Spearheaded by the aluminum-heavy Ford F-150 pickup truck, aluminum is poised to dominate this vehicle category by 2025 according to a survey of automakers conducted by market analyst Ducker Worldwide (Troy, MI). By 2025, more than 75% of all new pickup trucks produced in North America are forecast to be aluminum-bodied. The study was commissioned by The Aluminum Association's Aluminum Transportation Group (ATG).
The study, which reportedly confirms a major breakthrough for automotive aluminum into high-volume vehicles, surveyed all major automakers and reports Ford, General Motors and Fiat Chrysler will become the biggest users of aluminum sheet in the next decade. It also forecasts that the number of vehicles with complete aluminum body structures will reach 18% of North American production, from less than one percent today. Vehicle segments revealed as emerging aluminum content leaders are pickup trucks, sport-utility vehicles (SUVs) and both mid-sized and full-size sedans.
|Aluminum is forecast to dominate the hood segment in autos moving forward; it will also make progress in fenders and doors.|
"The numbers tell a powerful story of aluminum's explosive growth across the automotive sector," said Tom Boney, chairman of the Aluminum Association's Aluminum Transportation Group and vice president and general manager of automotive for rolled aluminum product supplier Novelis (Atlanta, GA) in North America. "Within the next ten years, seven out of 10 new pickups produced in North America will be aluminum-bodied, and so too will be more than 20% of SUVs and full-sized sedans."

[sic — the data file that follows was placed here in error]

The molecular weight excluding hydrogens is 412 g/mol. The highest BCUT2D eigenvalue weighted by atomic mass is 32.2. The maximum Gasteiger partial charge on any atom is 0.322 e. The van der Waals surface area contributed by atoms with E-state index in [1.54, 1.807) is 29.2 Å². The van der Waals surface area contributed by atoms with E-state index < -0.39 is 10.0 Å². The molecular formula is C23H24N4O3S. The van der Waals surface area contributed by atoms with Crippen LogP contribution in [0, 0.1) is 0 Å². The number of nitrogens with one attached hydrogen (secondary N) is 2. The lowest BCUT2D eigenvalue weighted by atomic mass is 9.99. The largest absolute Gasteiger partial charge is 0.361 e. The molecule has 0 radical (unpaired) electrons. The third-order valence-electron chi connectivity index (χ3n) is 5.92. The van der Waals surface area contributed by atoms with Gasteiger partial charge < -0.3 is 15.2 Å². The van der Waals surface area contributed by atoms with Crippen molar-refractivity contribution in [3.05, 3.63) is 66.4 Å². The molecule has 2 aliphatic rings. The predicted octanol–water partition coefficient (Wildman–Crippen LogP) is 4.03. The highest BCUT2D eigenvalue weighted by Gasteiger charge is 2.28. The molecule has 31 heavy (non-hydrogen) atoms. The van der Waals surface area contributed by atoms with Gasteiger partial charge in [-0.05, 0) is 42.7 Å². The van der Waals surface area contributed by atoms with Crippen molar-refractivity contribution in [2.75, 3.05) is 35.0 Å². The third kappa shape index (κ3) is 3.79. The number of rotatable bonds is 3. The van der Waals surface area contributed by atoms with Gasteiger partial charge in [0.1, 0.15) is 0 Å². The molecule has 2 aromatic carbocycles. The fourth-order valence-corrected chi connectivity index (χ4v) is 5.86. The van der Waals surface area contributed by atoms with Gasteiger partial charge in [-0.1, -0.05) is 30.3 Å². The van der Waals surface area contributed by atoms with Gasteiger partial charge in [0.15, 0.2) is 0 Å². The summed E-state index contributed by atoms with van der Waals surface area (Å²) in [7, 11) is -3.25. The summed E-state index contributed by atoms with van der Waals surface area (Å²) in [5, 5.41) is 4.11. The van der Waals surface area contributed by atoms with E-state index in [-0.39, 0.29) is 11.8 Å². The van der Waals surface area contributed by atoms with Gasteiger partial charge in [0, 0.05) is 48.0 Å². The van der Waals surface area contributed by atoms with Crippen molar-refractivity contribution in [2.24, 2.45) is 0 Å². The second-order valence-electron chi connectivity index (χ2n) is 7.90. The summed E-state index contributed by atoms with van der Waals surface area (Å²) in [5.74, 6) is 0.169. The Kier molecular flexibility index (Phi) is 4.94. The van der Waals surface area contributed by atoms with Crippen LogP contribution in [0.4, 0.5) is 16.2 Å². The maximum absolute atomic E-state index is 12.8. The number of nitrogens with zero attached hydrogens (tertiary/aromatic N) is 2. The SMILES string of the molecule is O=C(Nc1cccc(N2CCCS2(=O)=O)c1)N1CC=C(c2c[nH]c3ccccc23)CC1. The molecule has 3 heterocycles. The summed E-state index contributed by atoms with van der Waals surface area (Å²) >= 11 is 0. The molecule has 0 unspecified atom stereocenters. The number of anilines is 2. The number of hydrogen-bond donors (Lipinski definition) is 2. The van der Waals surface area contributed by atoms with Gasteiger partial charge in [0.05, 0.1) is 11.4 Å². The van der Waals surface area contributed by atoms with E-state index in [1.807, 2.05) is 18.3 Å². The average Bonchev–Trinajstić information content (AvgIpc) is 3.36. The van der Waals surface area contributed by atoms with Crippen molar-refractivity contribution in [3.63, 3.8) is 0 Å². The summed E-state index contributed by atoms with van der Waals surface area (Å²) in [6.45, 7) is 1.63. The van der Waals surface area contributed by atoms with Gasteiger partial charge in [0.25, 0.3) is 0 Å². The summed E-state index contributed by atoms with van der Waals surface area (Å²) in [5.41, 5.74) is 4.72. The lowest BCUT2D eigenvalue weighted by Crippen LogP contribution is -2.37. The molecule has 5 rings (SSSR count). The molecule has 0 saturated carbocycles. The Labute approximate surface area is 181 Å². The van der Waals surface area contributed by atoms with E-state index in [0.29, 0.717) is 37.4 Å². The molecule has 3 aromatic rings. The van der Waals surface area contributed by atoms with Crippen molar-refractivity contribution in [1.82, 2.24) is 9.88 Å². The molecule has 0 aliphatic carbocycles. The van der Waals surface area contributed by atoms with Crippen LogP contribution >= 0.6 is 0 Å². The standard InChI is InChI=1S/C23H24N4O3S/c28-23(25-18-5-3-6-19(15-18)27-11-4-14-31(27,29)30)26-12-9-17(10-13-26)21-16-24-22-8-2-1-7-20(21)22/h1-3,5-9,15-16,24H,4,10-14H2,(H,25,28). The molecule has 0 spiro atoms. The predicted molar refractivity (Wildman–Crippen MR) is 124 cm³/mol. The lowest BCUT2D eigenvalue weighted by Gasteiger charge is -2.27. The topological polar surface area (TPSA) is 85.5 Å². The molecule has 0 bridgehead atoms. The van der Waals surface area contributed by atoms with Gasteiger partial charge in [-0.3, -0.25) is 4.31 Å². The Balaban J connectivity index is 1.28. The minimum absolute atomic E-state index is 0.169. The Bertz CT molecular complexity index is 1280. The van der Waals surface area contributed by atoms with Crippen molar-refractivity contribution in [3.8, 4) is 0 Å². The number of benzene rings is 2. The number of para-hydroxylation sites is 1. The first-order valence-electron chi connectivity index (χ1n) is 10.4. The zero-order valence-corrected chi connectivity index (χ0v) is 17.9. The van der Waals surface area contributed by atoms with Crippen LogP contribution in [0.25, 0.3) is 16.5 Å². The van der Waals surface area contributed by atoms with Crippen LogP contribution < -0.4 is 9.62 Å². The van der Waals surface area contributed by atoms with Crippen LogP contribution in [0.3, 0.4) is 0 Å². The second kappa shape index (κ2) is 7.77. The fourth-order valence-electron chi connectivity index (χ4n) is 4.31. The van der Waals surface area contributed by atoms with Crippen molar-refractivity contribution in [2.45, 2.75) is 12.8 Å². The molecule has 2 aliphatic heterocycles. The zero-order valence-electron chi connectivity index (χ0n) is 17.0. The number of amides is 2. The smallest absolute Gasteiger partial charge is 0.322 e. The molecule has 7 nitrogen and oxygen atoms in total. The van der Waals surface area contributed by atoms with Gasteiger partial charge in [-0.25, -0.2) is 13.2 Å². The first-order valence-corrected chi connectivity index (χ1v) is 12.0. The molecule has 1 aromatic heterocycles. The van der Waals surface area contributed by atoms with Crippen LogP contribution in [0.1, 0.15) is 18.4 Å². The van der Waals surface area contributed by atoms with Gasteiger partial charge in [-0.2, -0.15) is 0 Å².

"Aluminum-bodied cars and trucks are coming in a big way - and soon. Consumers won't visibly notice a different metal under the paint, but they'll see greater savings at the gas pump and experience better performance and handling at the wheel," added Boney.
Additional findings from the "2015 North American Light Vehicle Aluminum Content Study" include:
For 2015, pickup trucks will contain the most aluminum at 548.9 lbs. per vehicle, followed closely by E segment sedans at 546.9 lbs., SUVs at 410.3 lbs. and minivans at 396.5 lbs.
The average aluminum content in 2015 will be up 44 pounds per vehicle or 13% over 2012.
Total North American light vehicle aluminum consumption will increase 28% in 2015 over 2012.
Tesla, Mercedes, BMW and Ford will all exceed the average aluminum content and the average aluminum share of curb weight for 2015.
By 2025, 26.6% of all the body and closure parts for light vehicles in North America will be made of aluminum.
Total North American aluminum content in 2025 will be 10 billion pounds.
Aluminum hood penetration will reach 85% and doors will reach 46%; complete bodies will reach 18%, from less than one percent today.
Globally, light vehicle aluminum content will approach 35 billion pounds by 2025 making light vehicles the most important global market for aluminum.